Strawberry fields forever: John Lennon and a song to lost innocence Psychoanalysis with music Leaving the palace

He listened to it over and over again. But John Lennon was not satisfied with the result of the work dedicated to his new song, called “Strawberry fields forever”. Along with the rest of the Beatles, they had dedicated three long sessions to him locked up in the cold walls of studio 2 on Abbey Road. An unusually long time for a song of theirs, in which they tried out arrangements and explored the sounds of new instruments. But something was not right.

After recording a rough version, the studio staff gave each band member a small disc containing a mix of the song in mono for them to listen to.

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In his Weybridge mansion, locked up with his demons and acid trips, John went back over the recording. There was no case. In his opinion, this bucolic piece of childhood nostalgia and unfulfilled longings lacked something to do it justice. Some musical vehicle to achieve a sense of escape. But I didn't know what.

"For someone who normally expressed himself so well, I was always amazed at how hard he had to find the words to tell George Martin how he wanted his songs arranged," recalls engineer Geoff Emerick in his book The Sound of the Beatles (2011, Indications).

That is why as soon as he returned to the studio, the musician tried to explain to Martin, the historic producer of the Fab Four, his problem. "I don't know; I think he should have a lot more weight," was the only thing he managed to string together, according to Emerick. Of course, that vague statement didn't help matters.

In the end, it was Paul McCartney who suggested the possibility of adding orchestral arrangements. Lennon liked the idea and asked Martin to bring cellos and trumpets. "But make sure it has weight," he finished.

But it still wasn't enough. The author of "Help!" he insisted on a radical solution: record the song again. But bored with the musician's ranting, Martin decided to attend a movie premiere with the studio staff, and was unavailable the night the group went to work on the song. Those from Liverpool weren't intimidated by that and worked hard alongside another Abbey Road staff engineer, Dave Harries. They took their time to test arrangements, include instruments like the swarmandal (a kind of small harp from India, brought by George Harrison), the mellotron keyboard and polish everything.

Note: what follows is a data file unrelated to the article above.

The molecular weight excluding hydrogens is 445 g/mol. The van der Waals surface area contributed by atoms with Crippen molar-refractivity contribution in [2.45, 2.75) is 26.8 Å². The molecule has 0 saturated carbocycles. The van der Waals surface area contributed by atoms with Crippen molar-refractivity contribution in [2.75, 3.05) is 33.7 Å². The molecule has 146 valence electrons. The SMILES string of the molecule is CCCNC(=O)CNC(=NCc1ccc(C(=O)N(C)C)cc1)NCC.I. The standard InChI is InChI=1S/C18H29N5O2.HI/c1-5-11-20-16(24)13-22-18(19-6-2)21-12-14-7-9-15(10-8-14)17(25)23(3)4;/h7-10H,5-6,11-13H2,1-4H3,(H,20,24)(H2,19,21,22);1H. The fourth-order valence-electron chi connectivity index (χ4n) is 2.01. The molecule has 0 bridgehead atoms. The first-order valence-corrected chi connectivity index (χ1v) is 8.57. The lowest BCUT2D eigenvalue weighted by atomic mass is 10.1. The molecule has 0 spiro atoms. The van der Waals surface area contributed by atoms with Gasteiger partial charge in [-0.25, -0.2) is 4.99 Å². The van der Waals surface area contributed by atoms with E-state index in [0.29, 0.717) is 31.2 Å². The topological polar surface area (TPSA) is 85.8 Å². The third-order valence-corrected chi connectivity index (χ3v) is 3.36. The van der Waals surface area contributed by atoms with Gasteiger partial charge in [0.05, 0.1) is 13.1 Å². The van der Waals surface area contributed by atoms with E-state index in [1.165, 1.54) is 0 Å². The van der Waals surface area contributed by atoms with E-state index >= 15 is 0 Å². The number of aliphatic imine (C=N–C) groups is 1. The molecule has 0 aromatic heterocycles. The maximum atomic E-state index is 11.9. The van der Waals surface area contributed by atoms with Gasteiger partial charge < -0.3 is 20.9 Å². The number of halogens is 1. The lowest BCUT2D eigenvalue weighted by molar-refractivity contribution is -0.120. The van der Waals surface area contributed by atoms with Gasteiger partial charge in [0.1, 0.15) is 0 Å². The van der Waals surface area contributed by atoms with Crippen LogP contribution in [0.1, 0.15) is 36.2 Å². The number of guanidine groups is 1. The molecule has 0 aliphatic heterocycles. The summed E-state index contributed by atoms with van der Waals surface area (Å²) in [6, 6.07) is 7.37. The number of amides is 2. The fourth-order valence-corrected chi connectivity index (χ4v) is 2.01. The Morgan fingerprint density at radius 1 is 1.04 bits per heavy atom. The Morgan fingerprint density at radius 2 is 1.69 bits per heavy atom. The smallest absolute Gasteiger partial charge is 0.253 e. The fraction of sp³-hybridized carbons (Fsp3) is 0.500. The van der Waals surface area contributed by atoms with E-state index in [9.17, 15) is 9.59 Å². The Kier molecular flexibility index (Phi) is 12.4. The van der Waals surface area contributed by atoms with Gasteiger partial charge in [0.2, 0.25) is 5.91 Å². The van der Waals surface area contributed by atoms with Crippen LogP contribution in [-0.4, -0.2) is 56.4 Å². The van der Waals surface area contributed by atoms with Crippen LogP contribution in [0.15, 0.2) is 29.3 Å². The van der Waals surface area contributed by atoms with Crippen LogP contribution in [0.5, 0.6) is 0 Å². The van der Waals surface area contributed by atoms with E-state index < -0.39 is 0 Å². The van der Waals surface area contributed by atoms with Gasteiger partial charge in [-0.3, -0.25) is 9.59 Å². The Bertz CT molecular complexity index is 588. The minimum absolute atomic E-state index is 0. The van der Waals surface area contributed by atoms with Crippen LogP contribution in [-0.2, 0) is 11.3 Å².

It seemed that the theme was finally ready. Until one morning, John made an announcement again that left everyone stumped.

It was under the sun on a beach in Almería, Spain, that John Winston Lennon, the man behind the rock star, once again felt the itch of creative impulse. Perhaps because of the hot Mediterranean sun burning his skin, or because he was freed from the madness of Beatlemania, the musician felt especially comfortable. Without further ado he took the guitar and little by little the words flowed.

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"The strong Spanish autumn sun awakened memories of Saturdays in July in Woolton long ago, when the distant sound of a brass band made him tug at his Aunt Mimi's arm in desperation to play coconut shells and buy cotton candy, instead of seeing those blinding white walls and terracotta rooftops he saw the brownstone orphanage whose annual festival had been the high point of his childhood summers; he saw the iron gates, the dreary Gothic windows, the official sign with its strange, melt-in-your-mouth name: Strawberry Field," he writes. biographer Phillip Norman in John Lennon (Anagram, 2009).

But eventually, he decided to change "field" to "fields," "to suggest more of the overgrown fields that had once been a part of it," Norman adds. "What emerged there was not a nostalgic postcard image, but a sound abstract painting: mystical and ambiguous, but at the same time revealing more about its author than mere memory would have revealed."

Strawberry fields forever: John Lennon and a A song to innocence lost Psychoanalysis with music Leaving the palace

The place is a piece of land with trees, on which a house was built that functioned as an orphanage. It was located in the Woolton area, in the suburb of Liverpool, very close to the house where John lived with his Aunt Mimi, who raised him after her parents separated from her at an early age. In fact, as a child he used to play with his friends in the back of the compound.